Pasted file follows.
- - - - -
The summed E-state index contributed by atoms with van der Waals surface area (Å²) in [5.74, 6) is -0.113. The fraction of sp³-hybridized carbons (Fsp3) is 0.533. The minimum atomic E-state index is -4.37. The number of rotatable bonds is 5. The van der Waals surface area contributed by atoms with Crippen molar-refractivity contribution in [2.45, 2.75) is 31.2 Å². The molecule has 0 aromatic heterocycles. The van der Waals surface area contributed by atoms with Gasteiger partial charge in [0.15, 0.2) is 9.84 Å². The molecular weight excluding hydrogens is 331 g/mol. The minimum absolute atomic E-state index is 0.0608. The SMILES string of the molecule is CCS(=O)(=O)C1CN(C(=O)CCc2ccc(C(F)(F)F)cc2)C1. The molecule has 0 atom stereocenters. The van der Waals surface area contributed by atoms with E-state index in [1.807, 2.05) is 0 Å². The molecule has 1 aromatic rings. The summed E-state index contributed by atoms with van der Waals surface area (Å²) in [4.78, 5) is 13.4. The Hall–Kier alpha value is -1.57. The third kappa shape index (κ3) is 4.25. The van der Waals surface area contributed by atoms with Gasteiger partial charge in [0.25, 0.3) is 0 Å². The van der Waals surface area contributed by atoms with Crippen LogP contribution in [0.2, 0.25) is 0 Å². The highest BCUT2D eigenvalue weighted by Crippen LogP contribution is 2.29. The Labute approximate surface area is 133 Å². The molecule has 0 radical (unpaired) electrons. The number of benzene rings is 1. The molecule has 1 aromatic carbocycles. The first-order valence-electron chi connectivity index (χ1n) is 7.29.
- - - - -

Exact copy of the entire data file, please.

The summed E-state index contributed by atoms with van der Waals surface area (Å²) in [5.74, 6) is -0.113. The fraction of sp³-hybridized carbons (Fsp3) is 0.533. The minimum atomic E-state index is -4.37. The number of rotatable bonds is 5. The van der Waals surface area contributed by atoms with Crippen molar-refractivity contribution in [2.45, 2.75) is 31.2 Å². The molecule has 0 aromatic heterocycles. The van der Waals surface area contributed by atoms with Gasteiger partial charge in [0.15, 0.2) is 9.84 Å². The molecular weight excluding hydrogens is 331 g/mol. The minimum absolute atomic E-state index is 0.0608. The SMILES string of the molecule is CCS(=O)(=O)C1CN(C(=O)CCc2ccc(C(F)(F)F)cc2)C1. The molecule has 0 atom stereocenters. The van der Waals surface area contributed by atoms with E-state index in [1.807, 2.05) is 0 Å². The molecule has 1 aromatic rings. The summed E-state index contributed by atoms with van der Waals surface area (Å²) in [4.78, 5) is 13.4. The Hall–Kier alpha value is -1.57. The third kappa shape index (κ3) is 4.25. The van der Waals surface area contributed by atoms with Gasteiger partial charge in [0.25, 0.3) is 0 Å². The van der Waals surface area contributed by atoms with Crippen LogP contribution in [0.2, 0.25) is 0 Å². The highest BCUT2D eigenvalue weighted by Crippen LogP contribution is 2.29. The Labute approximate surface area is 133 Å². The molecule has 0 radical (unpaired) electrons. The number of benzene rings is 1. The molecule has 1 aromatic carbocycles. The first-order valence-electron chi connectivity index (χ1n) is 7.29.